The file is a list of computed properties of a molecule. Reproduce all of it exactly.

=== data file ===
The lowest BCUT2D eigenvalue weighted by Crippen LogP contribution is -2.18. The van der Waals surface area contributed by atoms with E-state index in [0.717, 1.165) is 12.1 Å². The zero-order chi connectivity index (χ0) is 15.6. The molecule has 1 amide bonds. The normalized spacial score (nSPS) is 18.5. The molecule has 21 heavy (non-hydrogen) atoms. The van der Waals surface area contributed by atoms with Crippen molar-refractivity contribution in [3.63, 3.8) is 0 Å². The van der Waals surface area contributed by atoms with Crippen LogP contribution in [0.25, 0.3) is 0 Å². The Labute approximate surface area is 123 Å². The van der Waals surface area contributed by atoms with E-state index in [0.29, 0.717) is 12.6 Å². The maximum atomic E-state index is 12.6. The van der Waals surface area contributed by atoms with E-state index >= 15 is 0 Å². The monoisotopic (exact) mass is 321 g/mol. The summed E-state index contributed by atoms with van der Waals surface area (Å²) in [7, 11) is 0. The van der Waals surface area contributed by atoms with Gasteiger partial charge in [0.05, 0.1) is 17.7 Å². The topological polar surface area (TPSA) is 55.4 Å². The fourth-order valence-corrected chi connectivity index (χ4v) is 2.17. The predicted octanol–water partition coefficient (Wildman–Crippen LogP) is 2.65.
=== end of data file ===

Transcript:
The lowest BCUT2D eigenvalue weighted by Crippen LogP contribution is -2.18. The van der Waals surface area contributed by atoms with E-state index in [0.717, 1.165) is 12.1 Å². The zero-order chi connectivity index (χ0) is 15.6. The molecule has 1 amide bonds. The normalized spacial score (nSPS) is 18.5. The molecule has 21 heavy (non-hydrogen) atoms. The van der Waals surface area contributed by atoms with Crippen molar-refractivity contribution in [3.63, 3.8) is 0 Å². The van der Waals surface area contributed by atoms with Crippen LogP contribution in [0.25, 0.3) is 0 Å². The Labute approximate surface area is 123 Å². The van der Waals surface area contributed by atoms with E-state index in [0.29, 0.717) is 12.6 Å². The maximum atomic E-state index is 12.6. The van der Waals surface area contributed by atoms with E-state index >= 15 is 0 Å². The monoisotopic (exact) mass is 321 g/mol. The summed E-state index contributed by atoms with van der Waals surface area (Å²) in [7, 11) is 0. The van der Waals surface area contributed by atoms with Gasteiger partial charge in [0.05, 0.1) is 17.7 Å². The topological polar surface area (TPSA) is 55.4 Å². The fourth-order valence-corrected chi connectivity index (χ4v) is 2.17. The predicted octanol–water partition coefficient (Wildman–Crippen LogP) is 2.65.